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In this Monday, June 6, 2014 file photo, Apple CEO Steve Jobs talks about iCloud at the Worldwide Developers Conference in San Francisco.Marcio Jose Sanchez/The Associated Press

Let's pretend that you've decided to grab all the bits and bytes of your online life and pull them back to the ground. You've decided to leave the cloud for good.

It's a fun thought experiment! Give it a try. Because what you'll find is that leaving the cloud now is actually pretty hard. Maybe I'm an edge case, but the number of things I currently have stored online – on far-flung servers, in whole or in part – include: my e-mails, instant messages, contacts, music, browsing history and bookmarks, interview recordings and transcripts, article drafts and research, passwords, instant messages, every photo I've ever taken with my phone or DSLR, my family's home movies, books, video games, movies, television shows, and that's just the preliminary list of things I came up with during a few minutes idle thought, not counting all my phone and laptop backups that include all of this and more.

In other words, many of us have passed the point of no return. Even if you don't store everything in the cloud, it's very likely there's at least a few things you do. Online storage doesn't just augment our offline storage anymore; it's now replacing local storage in a lot of ways too.

As a result, it's not so simple to say that we shouldn't trust the cloud anymore, and that whatever happens to us is our fault if we do. It's an argument ignorant of the online-only reality consumer technology is hurtling toward more and more every day. Already, the cloud is the primary data store for a lot of people, for better or worse. Is it really so unreasonable to expect that the privacy, security and protection of our data should keep pace?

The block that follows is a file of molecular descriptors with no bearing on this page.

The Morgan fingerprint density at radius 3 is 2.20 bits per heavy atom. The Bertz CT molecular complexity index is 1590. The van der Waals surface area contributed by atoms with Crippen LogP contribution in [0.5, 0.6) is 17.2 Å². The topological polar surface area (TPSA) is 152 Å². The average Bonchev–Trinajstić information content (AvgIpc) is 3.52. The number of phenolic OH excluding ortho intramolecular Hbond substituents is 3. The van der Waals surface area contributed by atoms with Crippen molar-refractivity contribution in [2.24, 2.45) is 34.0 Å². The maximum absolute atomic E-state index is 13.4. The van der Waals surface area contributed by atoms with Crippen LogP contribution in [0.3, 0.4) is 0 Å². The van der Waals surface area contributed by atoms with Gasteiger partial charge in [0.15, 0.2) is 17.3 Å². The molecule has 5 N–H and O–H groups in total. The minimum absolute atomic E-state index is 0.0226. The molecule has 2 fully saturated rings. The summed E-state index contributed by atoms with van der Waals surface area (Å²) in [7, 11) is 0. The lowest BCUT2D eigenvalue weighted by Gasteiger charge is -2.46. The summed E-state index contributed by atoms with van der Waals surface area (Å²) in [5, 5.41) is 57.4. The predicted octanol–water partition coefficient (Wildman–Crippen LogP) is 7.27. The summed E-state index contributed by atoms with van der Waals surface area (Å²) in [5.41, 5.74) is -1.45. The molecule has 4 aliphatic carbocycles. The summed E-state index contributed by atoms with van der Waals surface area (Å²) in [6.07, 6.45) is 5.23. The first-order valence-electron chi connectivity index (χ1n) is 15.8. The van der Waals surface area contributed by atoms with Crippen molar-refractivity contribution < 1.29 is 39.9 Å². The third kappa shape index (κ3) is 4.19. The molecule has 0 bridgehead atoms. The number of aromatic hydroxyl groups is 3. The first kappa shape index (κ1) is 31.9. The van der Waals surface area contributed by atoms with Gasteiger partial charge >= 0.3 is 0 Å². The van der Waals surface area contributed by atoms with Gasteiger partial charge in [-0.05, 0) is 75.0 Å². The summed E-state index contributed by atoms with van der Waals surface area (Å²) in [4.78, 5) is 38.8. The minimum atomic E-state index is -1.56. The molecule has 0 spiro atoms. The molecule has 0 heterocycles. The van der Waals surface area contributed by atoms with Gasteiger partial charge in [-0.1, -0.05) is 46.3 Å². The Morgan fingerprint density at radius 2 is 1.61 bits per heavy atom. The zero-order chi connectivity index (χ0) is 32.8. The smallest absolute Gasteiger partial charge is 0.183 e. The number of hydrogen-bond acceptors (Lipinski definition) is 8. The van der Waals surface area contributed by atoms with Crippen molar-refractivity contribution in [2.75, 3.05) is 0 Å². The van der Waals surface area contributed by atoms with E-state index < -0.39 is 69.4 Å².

That said, people should know that many online services are insecure, and that data they store, send and receive online can be intercepted and hacked with relative ease. Many people don't know better, but maybe we shouldn't expect them to. Not everyone should need to be an expert on security and encryption, and the argument that people should "know better" if their accounts get hacked isn't fair because the list of potential vulnerabilities gets longer every day – that two-factor authentication wasn't enabled, or their password was too weak, or their security questions were too basic, or that they used an insecure WiFi hotspot and ... I could go on.

Partly to blame are the companies who offer these services in the first place. I don't think it's unfair to say that, in the battle between ease of use and security, ease of use often wins. There's a reason, after all, that features such as two-factor authentication or end-to-end encryption aren't typically enabled by default. It's why the character limit of your online banking password is so low (and also the fact that your bank, not you, assumes risk in the event of the breach). Even when a service tries to force you into creating a complex password, we've spent decades now honing our ability to side-step these rules, reusing passwords and writing them down or using easily guessed security questions that an attacker can use to reset even the lengthiest jumble of numbers, symbols and words.